Anyways, that is all I’ve got for today and Spuyten Duyvil. I must insert a shameless plug here – if you like the historical photos I post along with these Tuesday Tours, you should totally like us on Facebook (if you haven’t already). I’ve been posting a bunch of old photos on there, and I promise something pretty interesting will be happening over there within the next month (shh, it’s a surprise!).
Tarrytown postcard, monthly ticket from 1896, and a Hudson Division timetable from 1967
As we continue our travels along the Hudson Line, our next stop is Tarrytown station, about 25 miles north of Grand Central Terminal. Today’s tour is chock full of photos and information – certainly befitting one of the line’s busiest stations. Tarrytown is second only to Croton-Harmon in terms of ridership on the Hudson Line. It boasts an 1890 station building, which has been recently restored, and one of Arts for Transit’s newest works. Undoubtedly, Tarrytown is one of the more interesting spots on the Hudson Line, and certainly worth checking out if you’re ever in the area.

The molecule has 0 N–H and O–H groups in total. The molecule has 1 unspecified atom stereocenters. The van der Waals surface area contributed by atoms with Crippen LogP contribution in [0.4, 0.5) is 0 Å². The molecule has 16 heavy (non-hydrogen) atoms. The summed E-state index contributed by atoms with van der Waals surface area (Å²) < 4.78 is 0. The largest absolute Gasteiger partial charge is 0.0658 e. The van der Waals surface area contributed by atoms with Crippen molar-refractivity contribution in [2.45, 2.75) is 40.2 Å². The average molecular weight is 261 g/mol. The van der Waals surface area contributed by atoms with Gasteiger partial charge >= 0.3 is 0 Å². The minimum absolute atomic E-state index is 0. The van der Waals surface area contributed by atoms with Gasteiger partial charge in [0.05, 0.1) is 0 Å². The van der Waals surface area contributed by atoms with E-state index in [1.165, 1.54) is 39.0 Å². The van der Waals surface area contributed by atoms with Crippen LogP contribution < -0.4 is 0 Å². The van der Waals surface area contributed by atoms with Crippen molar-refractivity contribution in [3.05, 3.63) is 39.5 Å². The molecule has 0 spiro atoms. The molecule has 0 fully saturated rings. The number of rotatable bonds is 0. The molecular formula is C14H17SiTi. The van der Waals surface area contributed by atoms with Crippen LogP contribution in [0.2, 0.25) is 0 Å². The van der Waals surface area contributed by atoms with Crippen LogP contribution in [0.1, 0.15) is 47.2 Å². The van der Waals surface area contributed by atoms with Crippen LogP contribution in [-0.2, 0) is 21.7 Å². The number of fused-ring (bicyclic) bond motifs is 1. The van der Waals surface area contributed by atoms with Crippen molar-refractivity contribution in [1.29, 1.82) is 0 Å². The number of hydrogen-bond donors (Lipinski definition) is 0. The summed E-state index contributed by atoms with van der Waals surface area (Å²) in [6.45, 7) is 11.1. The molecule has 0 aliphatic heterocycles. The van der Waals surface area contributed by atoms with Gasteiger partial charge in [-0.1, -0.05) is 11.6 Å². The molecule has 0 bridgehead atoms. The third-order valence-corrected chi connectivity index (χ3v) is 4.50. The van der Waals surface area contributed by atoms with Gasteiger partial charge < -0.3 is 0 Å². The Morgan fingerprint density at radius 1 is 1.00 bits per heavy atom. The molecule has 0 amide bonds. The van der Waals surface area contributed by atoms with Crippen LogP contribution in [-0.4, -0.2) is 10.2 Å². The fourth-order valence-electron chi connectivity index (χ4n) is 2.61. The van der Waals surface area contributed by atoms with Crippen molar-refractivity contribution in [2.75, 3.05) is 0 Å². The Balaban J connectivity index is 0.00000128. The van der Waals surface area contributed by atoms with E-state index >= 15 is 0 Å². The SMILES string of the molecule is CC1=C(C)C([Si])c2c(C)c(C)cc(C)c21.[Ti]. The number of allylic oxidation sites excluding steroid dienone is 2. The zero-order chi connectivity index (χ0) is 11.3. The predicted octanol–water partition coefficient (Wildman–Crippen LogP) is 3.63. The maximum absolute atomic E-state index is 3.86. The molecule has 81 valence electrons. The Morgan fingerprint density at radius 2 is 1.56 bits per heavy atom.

Postcard views of Tarrytown station
On our Hudson Line travels, you may have noticed that there are three stations on the line that match with very well with each other, but don’t quite match with the rest. Although beautiful, the stone stations at Tarrytown, Dobbs Ferry, and Irvington look a lot more like Boston & Albany stations than they do New York Central stations. This would be an apt observation, as each of those stations were designed by Shepley, Rutan and Coolidge – the same architects that designed over 20 Boston & Albany stations (including one of my favorites, Chatham). Shepley, Rutan, and Coolidge designed a total of five stations for the Hudson Division in 1898 and 1890 – Riverdale, Dobbs Ferry, Irvington, New Hamburg, and Tarrytown. New Hamburg’s station was never actually built. Of the four that were built, Tarrytown’s station was the most expensive, at a cost of $34,492 (which, adjusted for inflation, would be around $826,126 today).